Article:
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What are ovarian cysts?

The patient load with ovarian cysts, according to experts like gynecologist in Karachi is high. These cysts mostly occur without symptoms and disappear on their own. However, for some cysts, the chances of rupturing and producing adverse symptoms are high. Read on to know more about ovarian cysts and how to treat them:

What are ovarian cysts?

Ovaries are part of the female reproductive system, located on either side of the uterus in the lower abdomen. Ovaries are the organs that produce the female reproductive hormones—estrogen and progesterone—as well as the eggs during the reproductive life. 

Sometimes, hormonal changes lead to fluid-filled cysts formation in one or rarely, both the ovaries. In fact, most women develop a cyst in their lifetime, but these cysts are painless and asymptomatic. Cyst formation is more common in pregnant and perimenopausal women. Most of these cysts resolve on their own, without treatment. The trouble arises when they are persistent, and enlarge in size, thereby causing symptoms of pain and discomfort. 

What are the symptoms of ovarian cysts?

The symptoms of ovarian cysts include:

  • Dull pain with or without fever that comes and goes 
  • Swelling on one side of the abdomen
  • Feeling bloated
  • Painful bowel movement if the cyst presses on the bowel 
  • Breast tenderness 
  • Changes in menstruation—light or heavy bleeding 
  • Frequent urge to urinate if the cyst presses on the bladder
  • Pelvic pain during menstruation
  • Pain during intercourse—dyspareunia 
  • Feeling pressure on one side of the abdomen

If the cyst ruptures, it is a medical emergency. The symptoms of a ruptured cyst include:

  • Dizziness
  • Weakness
  • Loss of consciousness
  • Sudden, sharp pain in the abdomen 
  • Pain with fever
  • Nausea 
  • Fast breathing 

What are the types of ovarian cysts? 

The types of cysts are:

  • Functional ovarian cysts: in the normal menstrual cycle of a woman, follicles are produced by the ovaries under the influence of the hormones estrogen and progesterone. Normally, the follicle ruptures to release the egg; however, if this follicle keeps growing, it results in the formation of a functional cyst. The two types of functional cysts are:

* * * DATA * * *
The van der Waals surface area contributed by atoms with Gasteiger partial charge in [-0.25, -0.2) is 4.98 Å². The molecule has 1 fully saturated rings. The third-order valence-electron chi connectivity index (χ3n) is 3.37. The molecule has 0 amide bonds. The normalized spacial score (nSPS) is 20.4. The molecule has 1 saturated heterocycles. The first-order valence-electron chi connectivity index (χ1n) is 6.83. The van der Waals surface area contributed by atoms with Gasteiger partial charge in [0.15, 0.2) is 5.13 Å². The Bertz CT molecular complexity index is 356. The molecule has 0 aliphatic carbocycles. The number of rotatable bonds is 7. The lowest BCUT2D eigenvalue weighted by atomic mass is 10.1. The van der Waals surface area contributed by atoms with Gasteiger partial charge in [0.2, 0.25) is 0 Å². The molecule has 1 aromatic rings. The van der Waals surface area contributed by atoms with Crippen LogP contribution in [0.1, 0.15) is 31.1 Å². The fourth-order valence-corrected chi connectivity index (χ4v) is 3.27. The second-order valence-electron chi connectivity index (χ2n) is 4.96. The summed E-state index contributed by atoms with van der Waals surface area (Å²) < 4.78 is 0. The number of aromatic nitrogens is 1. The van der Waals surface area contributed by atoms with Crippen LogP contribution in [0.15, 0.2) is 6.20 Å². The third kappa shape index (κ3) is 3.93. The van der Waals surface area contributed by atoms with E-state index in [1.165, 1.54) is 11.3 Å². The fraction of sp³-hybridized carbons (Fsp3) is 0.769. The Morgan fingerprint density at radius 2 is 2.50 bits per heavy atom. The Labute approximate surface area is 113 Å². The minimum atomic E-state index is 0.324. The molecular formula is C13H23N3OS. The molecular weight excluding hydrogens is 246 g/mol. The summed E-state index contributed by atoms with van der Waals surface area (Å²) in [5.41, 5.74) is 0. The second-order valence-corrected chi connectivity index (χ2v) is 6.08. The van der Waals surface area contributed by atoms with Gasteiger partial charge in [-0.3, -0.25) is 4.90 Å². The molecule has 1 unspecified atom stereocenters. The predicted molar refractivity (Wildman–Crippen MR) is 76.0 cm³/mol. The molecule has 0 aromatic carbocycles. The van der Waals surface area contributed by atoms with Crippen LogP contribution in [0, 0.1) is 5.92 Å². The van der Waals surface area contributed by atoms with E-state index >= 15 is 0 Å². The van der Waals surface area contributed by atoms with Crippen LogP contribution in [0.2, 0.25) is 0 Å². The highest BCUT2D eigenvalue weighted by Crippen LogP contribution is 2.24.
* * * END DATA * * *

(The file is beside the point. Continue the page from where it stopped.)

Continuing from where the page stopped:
• Follicular cyst: as mentioned before, normally the follicle bursts to release an egg during the menstrual cycle. But when this doesn’t happen, the follicle continues to grow and form a cyst. 
    • Corpus luteum cyst: following the bursting of the egg out of the follicle, the remaining structure is called the corpus luteum and it produces estrogen and progesterone. When fluid builds up inside this, it forms a corpus luteum cyst. 
  • other cysts: while functional cysts are related to the menstrual cycle, these other types of cysts are not. These cysts include:
    • dermoid cysts: these are also called teratomas, and contain tissues like teeth, skin, and hair as they form from the embryonic cells. These cysts are seldom cancerous. 
    • endometriomas: the endometriomas result from the growth of the endometrial tissue outside the uterine cavity. Ovaries are a common site for endometrial cysts. 
    • cystadenomas: these cysts are filled with mucous or watery material and form on the surface of the ovary.  

What are the treatment options?

The treatment of ovarian cysts depends not only on the symptoms of the cyst but also on their size and type. The treatment options include: 

  • watchful waiting: for most asymptomatic cysts, your healthcare provider would suggest watchful waiting. With subsequent check-ups, your doctor will check the size of the cyst, and the change in symptoms. 
  • Medication: hormonal contraceptives and birth control pills are helpful in preventing cysts from forming. However, they have no effect on existing cysts.  
  • Surgery: for cysts that continue to grow and produce symptoms, your healthcare expert like Prof. Dr. Anjum Rehman might suggest surgical removal. This procedure can be performed without removal of the ovary (ovarian cystectomy) or if the cyst is very large the ovary may be removed along as well (oophorectomy). The other healthy ovary is left intact if the cysts are not bilateral. 

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